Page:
On September 8, 2020, Oscars.org released this statement:
“The aperture must widen to reflect our diverse global population in both the creation of motion pictures and in the audiences who connect with them.
The Academy is committed to playing a vital role in helping make this a reality,” said Academy President David Rubin and Academy CEO Dawn Hudson.
“We believe these inclusion...
April 15, 2021
By Ben Fong-Torres
Friends, Strangers Respond to ‘The Year of the Rat’
When I posted my piece about why, as an older Asian American, I’m nervous just walking on the street these days, I expected a mixed reaction. Especially since I told about getting less than friendly stares from some Black people at a restaurant early in the pandemic, in February, 2020. But I was wrong. My article, published on Medium, AsianConnections.com, and my Facebook page, drew more than 100 comments on Facebook alone, from strangers and friends, including classmates from Oakland High, fellow staffers at SF State’s daily paper, where I was a reporter, then editor; fellow Rolling Stone and KSAN employees, broadcasters, and musical pals, including Naomi Eisenberg, singer-fiddler with Dan Hicks and His Hot Licks.
(L) Photo Credit: Dianne Fong-Torres
Here’s a sample of the thoughtful, heartfelt, even emotional comments, just ever-so-slightly edited.
Cheryl Serame-Turk: Wow, Ben. Well said. As an Asian American myself, I always thought that my affiliations (glide memorial ensemble, Oakland music community, Silicon Valley tech community) would shield me from most “other” perceptions but this Covid situation is something else altogether.
I now tread carefully which I never have. No matter the age, walking, driving, biking while Asian right now can put you in danger. Never have experienced that in my life. I’m Filipino...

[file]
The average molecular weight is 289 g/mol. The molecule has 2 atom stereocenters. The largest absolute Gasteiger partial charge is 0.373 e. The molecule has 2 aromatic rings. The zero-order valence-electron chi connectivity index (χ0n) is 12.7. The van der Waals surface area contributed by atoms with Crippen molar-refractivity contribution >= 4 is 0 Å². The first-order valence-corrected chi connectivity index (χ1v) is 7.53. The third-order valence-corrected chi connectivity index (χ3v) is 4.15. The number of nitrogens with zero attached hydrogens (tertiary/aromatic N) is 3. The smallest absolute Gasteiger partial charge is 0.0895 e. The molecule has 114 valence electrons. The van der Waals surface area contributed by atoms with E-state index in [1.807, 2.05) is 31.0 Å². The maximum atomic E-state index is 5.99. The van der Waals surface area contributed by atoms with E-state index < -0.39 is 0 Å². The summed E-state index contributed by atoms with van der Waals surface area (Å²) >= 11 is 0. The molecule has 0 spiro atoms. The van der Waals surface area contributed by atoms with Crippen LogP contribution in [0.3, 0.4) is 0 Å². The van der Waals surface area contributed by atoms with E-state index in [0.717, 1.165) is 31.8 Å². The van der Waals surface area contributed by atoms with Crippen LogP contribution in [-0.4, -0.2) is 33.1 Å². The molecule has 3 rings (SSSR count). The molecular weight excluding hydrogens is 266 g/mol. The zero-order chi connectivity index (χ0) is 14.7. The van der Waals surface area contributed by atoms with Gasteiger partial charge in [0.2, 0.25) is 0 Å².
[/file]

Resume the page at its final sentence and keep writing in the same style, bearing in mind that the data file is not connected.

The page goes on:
By Ben Fong-Torres
The Year of the Rat
Being an older Chinese American, I am no longer, as Roy Orbison sang, “Running Scared.” I am walking scared, constantly looking around and behind me.
Stop AAPI Hate, the advocacy group, knows of nearly 4,000 cases of violence against Asian Americans since the beginning of the COVID-19 pandemic.
It’s time to stop the beatings and shootings, the blaming and finger-pointing.
For me, it’s also time to think back just over a year ago.
It was February, a few days before the Chinese New Year Parade in San Francisco. 2020. Word of the coronavirus had started to spread, as we awaited the Year of the Rat.
I was in Oakland for script readings at KTVU, which broadcasts the parade, and has had me as a co-anchor since 1997.
At our meetings, which take place around lunch time, we are offered deli sandwiches one day; tepid ravioli and salads the next. It’s enough to drive one to actual restaurants.
That’s how I found myself at a soul food place in Jack London Square.
It wasn’t busy when I entered, around 2 p.m. A couple of parties were there. They were Black, as were the staff. But when one of the customers saw me, I got a most unfriendly glare. It felt like a “What are you doing here?” look.
I tried to shrug it off. But then, as I waited for a waiter, I had a thought. At the meeting earlier at KTVU, we’d addressed the issue of the coronavirus,...